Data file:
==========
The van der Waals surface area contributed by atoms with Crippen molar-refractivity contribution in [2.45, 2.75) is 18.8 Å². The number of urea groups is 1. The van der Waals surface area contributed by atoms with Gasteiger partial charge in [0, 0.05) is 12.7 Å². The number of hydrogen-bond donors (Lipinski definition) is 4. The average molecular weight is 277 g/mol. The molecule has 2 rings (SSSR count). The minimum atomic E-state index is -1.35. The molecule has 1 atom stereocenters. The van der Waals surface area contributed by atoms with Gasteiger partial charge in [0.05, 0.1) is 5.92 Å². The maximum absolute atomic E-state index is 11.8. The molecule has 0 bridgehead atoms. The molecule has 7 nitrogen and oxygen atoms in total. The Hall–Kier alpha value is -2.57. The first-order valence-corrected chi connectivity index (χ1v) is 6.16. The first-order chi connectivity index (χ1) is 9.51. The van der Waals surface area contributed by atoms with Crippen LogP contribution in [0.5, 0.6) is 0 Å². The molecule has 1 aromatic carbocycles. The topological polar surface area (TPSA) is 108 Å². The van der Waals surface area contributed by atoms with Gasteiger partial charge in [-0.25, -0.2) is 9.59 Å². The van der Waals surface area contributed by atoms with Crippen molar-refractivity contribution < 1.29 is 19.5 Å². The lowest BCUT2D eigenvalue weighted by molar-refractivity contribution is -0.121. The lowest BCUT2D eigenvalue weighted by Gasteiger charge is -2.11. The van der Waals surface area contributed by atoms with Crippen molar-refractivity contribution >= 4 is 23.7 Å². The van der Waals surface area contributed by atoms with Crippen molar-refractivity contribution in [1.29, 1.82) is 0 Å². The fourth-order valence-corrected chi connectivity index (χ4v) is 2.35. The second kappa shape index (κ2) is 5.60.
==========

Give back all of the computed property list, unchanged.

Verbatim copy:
The van der Waals surface area contributed by atoms with Crippen molar-refractivity contribution in [2.45, 2.75) is 18.8 Å². The number of urea groups is 1. The van der Waals surface area contributed by atoms with Gasteiger partial charge in [0, 0.05) is 12.7 Å². The number of hydrogen-bond donors (Lipinski definition) is 4. The average molecular weight is 277 g/mol. The molecule has 2 rings (SSSR count). The minimum atomic E-state index is -1.35. The molecule has 1 atom stereocenters. The van der Waals surface area contributed by atoms with Gasteiger partial charge in [0.05, 0.1) is 5.92 Å². The maximum absolute atomic E-state index is 11.8. The molecule has 0 bridgehead atoms. The molecule has 7 nitrogen and oxygen atoms in total. The Hall–Kier alpha value is -2.57. The first-order valence-corrected chi connectivity index (χ1v) is 6.16. The first-order chi connectivity index (χ1) is 9.51. The van der Waals surface area contributed by atoms with Crippen LogP contribution in [0.5, 0.6) is 0 Å². The molecule has 1 aromatic carbocycles. The topological polar surface area (TPSA) is 108 Å². The van der Waals surface area contributed by atoms with Gasteiger partial charge in [-0.25, -0.2) is 9.59 Å². The van der Waals surface area contributed by atoms with Crippen molar-refractivity contribution < 1.29 is 19.5 Å². The lowest BCUT2D eigenvalue weighted by molar-refractivity contribution is -0.121. The lowest BCUT2D eigenvalue weighted by Gasteiger charge is -2.11. The van der Waals surface area contributed by atoms with Crippen molar-refractivity contribution >= 4 is 23.7 Å². The van der Waals surface area contributed by atoms with Crippen molar-refractivity contribution in [1.29, 1.82) is 0 Å². The fourth-order valence-corrected chi connectivity index (χ4v) is 2.35. The second kappa shape index (κ2) is 5.60.